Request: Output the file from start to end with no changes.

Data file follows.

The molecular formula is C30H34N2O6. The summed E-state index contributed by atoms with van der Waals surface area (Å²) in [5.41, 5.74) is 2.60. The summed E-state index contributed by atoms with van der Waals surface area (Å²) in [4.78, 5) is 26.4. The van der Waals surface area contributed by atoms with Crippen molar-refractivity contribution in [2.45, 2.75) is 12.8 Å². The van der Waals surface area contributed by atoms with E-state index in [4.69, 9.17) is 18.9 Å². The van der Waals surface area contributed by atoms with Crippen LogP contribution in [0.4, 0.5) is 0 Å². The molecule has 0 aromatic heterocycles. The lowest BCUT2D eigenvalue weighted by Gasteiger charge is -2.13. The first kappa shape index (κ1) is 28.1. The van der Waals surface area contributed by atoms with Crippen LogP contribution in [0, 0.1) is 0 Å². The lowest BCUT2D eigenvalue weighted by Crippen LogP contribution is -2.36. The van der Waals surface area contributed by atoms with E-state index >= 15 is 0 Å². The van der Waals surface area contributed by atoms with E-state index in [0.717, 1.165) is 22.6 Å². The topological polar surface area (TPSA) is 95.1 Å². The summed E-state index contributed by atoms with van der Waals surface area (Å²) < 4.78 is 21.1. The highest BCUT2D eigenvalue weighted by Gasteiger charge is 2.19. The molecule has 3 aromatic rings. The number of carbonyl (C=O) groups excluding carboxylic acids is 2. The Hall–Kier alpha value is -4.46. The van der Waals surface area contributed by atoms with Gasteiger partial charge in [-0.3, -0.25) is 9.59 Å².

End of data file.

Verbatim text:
The molecular formula is C30H34N2O6. The summed E-state index contributed by atoms with van der Waals surface area (Å²) in [5.41, 5.74) is 2.60. The summed E-state index contributed by atoms with van der Waals surface area (Å²) in [4.78, 5) is 26.4. The van der Waals surface area contributed by atoms with Crippen molar-refractivity contribution in [2.45, 2.75) is 12.8 Å². The van der Waals surface area contributed by atoms with E-state index in [4.69, 9.17) is 18.9 Å². The van der Waals surface area contributed by atoms with Crippen LogP contribution in [0.4, 0.5) is 0 Å². The molecule has 0 aromatic heterocycles. The lowest BCUT2D eigenvalue weighted by Gasteiger charge is -2.13. The first kappa shape index (κ1) is 28.1. The van der Waals surface area contributed by atoms with Crippen LogP contribution in [0, 0.1) is 0 Å². The lowest BCUT2D eigenvalue weighted by Crippen LogP contribution is -2.36. The van der Waals surface area contributed by atoms with E-state index >= 15 is 0 Å². The van der Waals surface area contributed by atoms with E-state index in [0.717, 1.165) is 22.6 Å². The topological polar surface area (TPSA) is 95.1 Å². The summed E-state index contributed by atoms with van der Waals surface area (Å²) < 4.78 is 21.1. The highest BCUT2D eigenvalue weighted by Gasteiger charge is 2.19. The molecule has 3 aromatic rings. The number of carbonyl (C=O) groups excluding carboxylic acids is 2. The Hall–Kier alpha value is -4.46. The van der Waals surface area contributed by atoms with Gasteiger partial charge in [-0.3, -0.25) is 9.59 Å².